THE BLOG
01/13/2015 03:34 pm ET Updated Mar 14, 2015

'Do You Think I'm Fat?'

"Do You Think I'm Fat?" I used to ask this question all the time, and each time I did, my inner critic responded with: "Yep, you're definitely fat! Those pants look terrible. Don't even bother going outside." It took me ages to figure out that the question was the problem, not me or my body.

How many times do we ask the question or think it privately when we look in the mirror? For some of us, it's when we're annoyed with ourselves for not doing something we were supposed to do, or when someone has expressed anger or disappointment in us, real or imagined. For others, it's whenever we see ourselves in a mirror, a store window, or in any reflective surface we pass.

So first, let's ask the taboo question: What is so terrible about "fat"?

Why did we ever buy into the whole idea that being fat means we're lazy, unworthy, undisciplined, or unattractive? Fat is just an adjective that describes flesh on a person's body. Truth is: We can be healthy, active, disciplined, worthy, beautiful and fat, all at the same time. Each of us has different amounts of fat on our bodies, and we need it to survive. From an evolutionary perspective it helped us endure famine. In fact, it's what our brains are made of!

Fat isn't a problem until you start to pile on lots and lots of cultural assumptions. Fat becomes a problem when we care too deeply about meeting a standard of beauty that society defines as just right: not too much fat and not too little, and only in the right places. But most bodies don't meet that standard. And it's not your body's fault if you don't measure up.

When you ask, "Do I look fat?" THIS is what you're really saying...

"Do I feel cranky? Do I feel insecure? Do I feel unlikeable? Do I feel guilty?" Because that's what we're really saying. "Fat" is not a feeling. Asking whether you look fat says a lot more about your state of mind than your body. And worse, when we ask the "fat" question around a friend or loved one, what are we really saying? We don't realize what a dilemma we've put them in.

If you've ever been asked the "Do you think I'm fat?" question, you know it's a set up. "Yes" is obviously the wrong answer, but "no" feels inauthentic and buys into the whole silly idea that being fat is somehow the worst thing ever. And so often "Do you think I'm fat?" travels in a pack with other yucky statements like, "I'm hideous. How could anyone be attracted to these bulges and rolls?" When you hear those words from the mouth of someone you love, it's hard not to wonder -- if you love her just the way she is, fat or thin or in between, is she saying that there's something wrong with you for loving her? I doubt anyone's ever been fully reassured after asking "Do you think I'm fat?" no matter how emphatic the "no" might be, because of all the baggage it brings with it.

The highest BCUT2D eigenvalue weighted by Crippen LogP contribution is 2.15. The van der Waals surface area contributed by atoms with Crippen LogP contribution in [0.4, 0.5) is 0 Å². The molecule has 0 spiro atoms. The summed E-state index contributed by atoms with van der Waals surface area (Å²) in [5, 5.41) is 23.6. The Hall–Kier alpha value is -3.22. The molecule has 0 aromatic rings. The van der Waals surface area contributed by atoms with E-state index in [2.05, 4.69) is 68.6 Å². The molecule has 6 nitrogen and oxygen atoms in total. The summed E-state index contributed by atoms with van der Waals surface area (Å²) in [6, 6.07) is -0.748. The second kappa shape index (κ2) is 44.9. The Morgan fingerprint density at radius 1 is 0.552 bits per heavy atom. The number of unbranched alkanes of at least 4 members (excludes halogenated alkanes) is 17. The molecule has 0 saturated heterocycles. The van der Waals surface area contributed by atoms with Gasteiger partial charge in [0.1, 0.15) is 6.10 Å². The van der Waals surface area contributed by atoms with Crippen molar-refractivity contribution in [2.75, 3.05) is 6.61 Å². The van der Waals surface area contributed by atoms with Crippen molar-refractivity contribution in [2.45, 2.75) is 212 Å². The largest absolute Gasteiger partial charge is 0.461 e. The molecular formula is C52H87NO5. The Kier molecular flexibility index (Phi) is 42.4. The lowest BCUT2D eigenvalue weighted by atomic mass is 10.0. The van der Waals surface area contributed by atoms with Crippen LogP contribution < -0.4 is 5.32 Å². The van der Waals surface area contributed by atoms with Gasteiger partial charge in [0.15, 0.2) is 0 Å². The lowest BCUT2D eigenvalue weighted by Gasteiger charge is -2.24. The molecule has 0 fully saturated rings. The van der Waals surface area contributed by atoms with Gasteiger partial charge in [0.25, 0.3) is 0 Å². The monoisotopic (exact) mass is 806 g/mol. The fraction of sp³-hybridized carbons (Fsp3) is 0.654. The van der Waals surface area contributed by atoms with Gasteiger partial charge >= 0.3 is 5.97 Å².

Here's what that question says about us, when it tumbles out automatically:

1. I don't like the way I look. I feel ugly. I'm afraid I'm not attractive. I don't like my body.
2. I've been eating things I feel bad about. I haven't been exercising as much as I think I should.
3. I'm comparing my body to what I wish it looked like. Are you doing the same?
4. I'm afraid I no longer meet/have never met/will never meet the cultural norm for beauty.
5. I hate my clothes and how they look on my body.
6. I'm not sure I trust how my eyes see my body, but it doesn't look good. Do you see the same ugly I see?
7. I'm tired. I'm sad. Something happened today that made me unhappy and I'm taking it out on my body.
8. I feel unworthy. I feel like I don't belong in the world.
9. I'm worried that if you think I'm fat, you'll stop loving me, so just tell me now.
10. I judge myself harshly. I might be judging you harshly too.

The best answer to the question, "Do you think I'm fat?" is to respond to the person as if they had said #7: "I'm worried and sad." And respond, "What's wrong? What happened? Do you want to talk about it?"

I've learned over time to do this for myself. When I catch myself in the mirror and my inner critic pulls back her bow to shoot a big arrow at me, I say, "Oh honey. You've had a hard day. You're feeling a little sad and worn out. Let's not take it out on your body. It's gonna be okay." Learn to acknowledge your feelings instead of blaming "fat." Take a deep breath. Listen for what you're really saying and feeling underneath the body shame. And give yourself a big dose of compassion as an antidote.

Give it a try and see if it doesn't help disarm your inner critic too. Drop, "Do you think I'm fat?" out of your vocabulary for good and start loving your body.

Kimber Simpkins is the author of Full: How I Learned to Satisfy My Insatiable Hunger and Feed My Soul (Apr 2015 New Harbinger Publications) and 52 Ways to Love Your Body (Jan 2016 New Harbinger Publications). She teaches yoga classes and workshops in Northern California. Find out more about her adventures at kimberyoga.com or follow her on twitter @kimbersyoga.